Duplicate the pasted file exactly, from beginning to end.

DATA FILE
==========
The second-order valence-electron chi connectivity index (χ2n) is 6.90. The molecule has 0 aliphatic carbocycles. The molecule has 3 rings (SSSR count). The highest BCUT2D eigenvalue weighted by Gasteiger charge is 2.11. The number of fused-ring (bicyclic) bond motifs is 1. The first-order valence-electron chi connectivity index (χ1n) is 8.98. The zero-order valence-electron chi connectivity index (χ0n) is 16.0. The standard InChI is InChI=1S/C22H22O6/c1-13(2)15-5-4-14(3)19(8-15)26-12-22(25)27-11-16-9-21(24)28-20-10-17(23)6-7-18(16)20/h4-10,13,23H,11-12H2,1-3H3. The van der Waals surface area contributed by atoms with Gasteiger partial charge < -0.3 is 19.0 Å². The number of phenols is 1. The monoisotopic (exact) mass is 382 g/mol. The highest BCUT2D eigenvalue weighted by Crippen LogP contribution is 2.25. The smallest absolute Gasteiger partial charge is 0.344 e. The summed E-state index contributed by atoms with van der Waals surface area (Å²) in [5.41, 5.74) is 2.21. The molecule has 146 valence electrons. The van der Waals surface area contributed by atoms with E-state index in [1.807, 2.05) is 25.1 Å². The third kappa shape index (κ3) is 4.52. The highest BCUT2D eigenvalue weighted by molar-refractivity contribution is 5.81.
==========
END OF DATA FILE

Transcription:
The second-order valence-electron chi connectivity index (χ2n) is 6.90. The molecule has 0 aliphatic carbocycles. The molecule has 3 rings (SSSR count). The highest BCUT2D eigenvalue weighted by Gasteiger charge is 2.11. The number of fused-ring (bicyclic) bond motifs is 1. The first-order valence-electron chi connectivity index (χ1n) is 8.98. The zero-order valence-electron chi connectivity index (χ0n) is 16.0. The standard InChI is InChI=1S/C22H22O6/c1-13(2)15-5-4-14(3)19(8-15)26-12-22(25)27-11-16-9-21(24)28-20-10-17(23)6-7-18(16)20/h4-10,13,23H,11-12H2,1-3H3. The van der Waals surface area contributed by atoms with Gasteiger partial charge < -0.3 is 19.0 Å². The number of phenols is 1. The monoisotopic (exact) mass is 382 g/mol. The highest BCUT2D eigenvalue weighted by Crippen LogP contribution is 2.25. The smallest absolute Gasteiger partial charge is 0.344 e. The summed E-state index contributed by atoms with van der Waals surface area (Å²) in [5.41, 5.74) is 2.21. The molecule has 146 valence electrons. The van der Waals surface area contributed by atoms with E-state index in [1.807, 2.05) is 25.1 Å². The third kappa shape index (κ3) is 4.52. The highest BCUT2D eigenvalue weighted by molar-refractivity contribution is 5.81.